Women are the backbone of communities
- Alyson Bear | April 09, 2018
With so much hurt, pain and anguish in the atmosphere right now from the recent verdicts I want to focus on something hopeful and encouraging happening in our community right now. This month’s theme is women and as I have said before, women are the backbone to our families and communities. Women rise above to lead the future. They show our young girls how to be strong and independent and our young boys that it is okay to have emotions and feelings. Progress is happening in the community and being led by our very own hardworking Indigenous women.
There is a woman I am grateful and proud to call my friend who has been working hard on a program I would like to highlight. Rheana Worme is a Nehiyaw Iskwew (Cree Woman) from Kawacatoose First Nation. She is a law student at the University of Saskatchewan and volunteers with Level Justice as the Indigenous Youth Outreach Program (IYOP) Leader. She has been working very hard not just as a law student but working with grade 6-7’s at the St. Francis Cree bilingual elementary school in Saskatoon. Rheana coordinated a six-week course meeting every Monday afternoon with the grade 6,7 students to mentor and create a positive introduction to the justice system while learning about legal education. This six week course leads up to a mock trial.
I had the opportunity to volunteer and attend a few sessions. One session I attended was held at St. Francis school where Donald Worme came and spoke to the group. To sit and listen to Donald Worme speak about his own journey and all the obstacles he had to overcome as an Indigenous person to become the contributing trailblazing Indigenous lawyer he is today was an honour and inspiration to witness.
The other session I attended was a Building Better Allies training session Rheana coordinated at the University of Saskatchewan. This was a training session for IYOP volunteers and fellow students at the University of Saskatchewan who are interested in working with Indigenous communities and youth.
The third was the final session at the College of Law where the grade 6,7’s did a mock trial with the Honourable Justice Gerald Morin. Justice Gerald Morin has now been taking part in this program for the past five years and he is also a Saskatchewan Provincial Court judge who conducts court sessions in Cree in northern Saskatchewan. Every time I was able to attend it was beyond rewarding to be around the youth, our future, our hope and the reason why we work so hard and do what we do. Each of these sessions gave me that much more reason to keep pushing forward down the path that I am on.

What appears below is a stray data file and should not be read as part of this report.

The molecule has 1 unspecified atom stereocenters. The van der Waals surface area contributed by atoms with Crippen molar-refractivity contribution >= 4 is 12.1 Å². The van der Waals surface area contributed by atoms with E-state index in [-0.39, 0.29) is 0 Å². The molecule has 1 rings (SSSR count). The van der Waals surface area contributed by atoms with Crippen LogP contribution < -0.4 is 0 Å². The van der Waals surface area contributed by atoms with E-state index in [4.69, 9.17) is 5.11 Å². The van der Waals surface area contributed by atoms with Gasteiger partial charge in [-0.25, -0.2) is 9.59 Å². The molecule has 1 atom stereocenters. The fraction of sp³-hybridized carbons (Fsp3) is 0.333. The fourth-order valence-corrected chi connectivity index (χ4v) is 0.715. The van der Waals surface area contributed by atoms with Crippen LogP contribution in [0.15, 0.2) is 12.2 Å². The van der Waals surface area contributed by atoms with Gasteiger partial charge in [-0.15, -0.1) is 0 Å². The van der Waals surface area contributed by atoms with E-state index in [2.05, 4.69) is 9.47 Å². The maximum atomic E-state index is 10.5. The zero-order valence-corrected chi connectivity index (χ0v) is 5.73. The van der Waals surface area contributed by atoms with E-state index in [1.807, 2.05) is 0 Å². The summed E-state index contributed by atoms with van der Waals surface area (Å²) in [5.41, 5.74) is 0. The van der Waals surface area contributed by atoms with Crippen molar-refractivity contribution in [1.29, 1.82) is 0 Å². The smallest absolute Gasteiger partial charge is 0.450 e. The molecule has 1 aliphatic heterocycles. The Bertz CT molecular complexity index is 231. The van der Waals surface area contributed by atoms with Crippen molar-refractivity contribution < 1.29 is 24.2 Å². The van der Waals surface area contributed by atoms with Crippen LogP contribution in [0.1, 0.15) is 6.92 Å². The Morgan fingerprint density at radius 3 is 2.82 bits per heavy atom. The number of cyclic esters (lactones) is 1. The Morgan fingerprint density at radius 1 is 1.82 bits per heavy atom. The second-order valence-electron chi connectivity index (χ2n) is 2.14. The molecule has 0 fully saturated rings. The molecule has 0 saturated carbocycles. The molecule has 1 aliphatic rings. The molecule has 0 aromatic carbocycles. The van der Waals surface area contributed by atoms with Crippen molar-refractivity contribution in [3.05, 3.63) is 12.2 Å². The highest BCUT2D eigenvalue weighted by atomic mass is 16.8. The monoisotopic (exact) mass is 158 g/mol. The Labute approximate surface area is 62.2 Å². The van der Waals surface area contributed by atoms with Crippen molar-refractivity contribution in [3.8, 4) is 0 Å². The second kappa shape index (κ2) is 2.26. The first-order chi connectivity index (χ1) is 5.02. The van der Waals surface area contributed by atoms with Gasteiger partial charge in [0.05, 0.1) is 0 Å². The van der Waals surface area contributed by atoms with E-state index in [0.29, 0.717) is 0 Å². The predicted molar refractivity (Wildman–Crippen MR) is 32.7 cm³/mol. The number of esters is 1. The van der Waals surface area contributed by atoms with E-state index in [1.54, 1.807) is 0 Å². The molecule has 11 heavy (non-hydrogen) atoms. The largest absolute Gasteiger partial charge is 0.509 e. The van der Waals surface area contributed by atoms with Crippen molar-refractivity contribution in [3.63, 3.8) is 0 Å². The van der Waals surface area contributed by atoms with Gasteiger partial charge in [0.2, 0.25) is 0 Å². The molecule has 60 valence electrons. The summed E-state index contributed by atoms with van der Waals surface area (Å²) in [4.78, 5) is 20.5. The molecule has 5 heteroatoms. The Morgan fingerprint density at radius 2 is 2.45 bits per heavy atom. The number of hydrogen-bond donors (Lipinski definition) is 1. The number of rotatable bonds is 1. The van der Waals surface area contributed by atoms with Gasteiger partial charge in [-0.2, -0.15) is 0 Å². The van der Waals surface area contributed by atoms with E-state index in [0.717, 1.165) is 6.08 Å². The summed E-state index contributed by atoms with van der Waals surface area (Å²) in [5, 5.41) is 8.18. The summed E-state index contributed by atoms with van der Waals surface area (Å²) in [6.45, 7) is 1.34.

It is through these mentorships with Indigenous youth, it is through being honest, real and allowing them to see our own people who have overcome adversary and they can relate to that and feel it in themselves and their own lives.
Our women carry, give life and take care of the children and this needs to be recognized and our women deserve to be treated as such. There was something my own grandmother told me recently when I was feeling defeated after the recent verdicts came out. “You believe in yourself my girl, and as long as you believe in yourself no one can take that away.”
That is the same with knowledge and education. Once you earn it no one can take it away. Becoming educated is an important tool in today’s world and even our old ones have always told us we need to “walk in both worlds” to build a better future for all of our children. That is why it is important to create non-indigenous allies, because there are people who care, and want to make a difference, a better world for all.
There are many strong women in my life that inspire me and I am grateful and blessed to have, my mother, aunties, grandmothers, teachers, coaches and friends. I think as women it is our duty to empower one another instead of competing with one another. It is these strong women challenging not only their own families, but the men in their lives and society to see the truth and to start to build a bridge of healing, trust, and truth. I see right now as the beginning of an awakening and I see a lot of hope and people coming together to empower one another and end these injustices that are still happening in our communities.